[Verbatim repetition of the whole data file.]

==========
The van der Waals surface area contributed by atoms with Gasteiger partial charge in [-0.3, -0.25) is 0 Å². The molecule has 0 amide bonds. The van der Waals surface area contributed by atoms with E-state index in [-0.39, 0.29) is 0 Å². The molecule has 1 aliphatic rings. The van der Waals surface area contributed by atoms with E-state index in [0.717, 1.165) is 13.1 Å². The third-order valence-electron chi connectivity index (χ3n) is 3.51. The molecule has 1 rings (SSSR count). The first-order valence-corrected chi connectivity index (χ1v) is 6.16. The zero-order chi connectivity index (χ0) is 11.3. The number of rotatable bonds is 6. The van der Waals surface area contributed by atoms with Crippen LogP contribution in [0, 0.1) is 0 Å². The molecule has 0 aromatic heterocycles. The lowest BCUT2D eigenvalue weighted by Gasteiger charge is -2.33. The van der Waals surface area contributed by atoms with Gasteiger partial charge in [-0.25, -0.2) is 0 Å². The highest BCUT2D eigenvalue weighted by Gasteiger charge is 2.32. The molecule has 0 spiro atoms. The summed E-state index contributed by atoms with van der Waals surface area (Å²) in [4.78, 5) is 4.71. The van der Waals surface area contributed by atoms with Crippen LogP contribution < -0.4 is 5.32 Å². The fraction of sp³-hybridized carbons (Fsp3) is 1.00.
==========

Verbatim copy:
The van der Waals surface area contributed by atoms with Gasteiger partial charge in [-0.3, -0.25) is 0 Å². The molecule has 0 amide bonds. The van der Waals surface area contributed by atoms with E-state index in [-0.39, 0.29) is 0 Å². The molecule has 1 aliphatic rings. The van der Waals surface area contributed by atoms with E-state index in [0.717, 1.165) is 13.1 Å². The third-order valence-electron chi connectivity index (χ3n) is 3.51. The molecule has 1 rings (SSSR count). The first-order valence-corrected chi connectivity index (χ1v) is 6.16. The zero-order chi connectivity index (χ0) is 11.3. The number of rotatable bonds is 6. The van der Waals surface area contributed by atoms with Crippen LogP contribution in [0, 0.1) is 0 Å². The molecule has 0 aromatic heterocycles. The lowest BCUT2D eigenvalue weighted by Gasteiger charge is -2.33. The van der Waals surface area contributed by atoms with Gasteiger partial charge in [-0.25, -0.2) is 0 Å². The highest BCUT2D eigenvalue weighted by Gasteiger charge is 2.32. The molecule has 0 spiro atoms. The summed E-state index contributed by atoms with van der Waals surface area (Å²) in [4.78, 5) is 4.71. The van der Waals surface area contributed by atoms with Crippen LogP contribution < -0.4 is 5.32 Å². The fraction of sp³-hybridized carbons (Fsp3) is 1.00.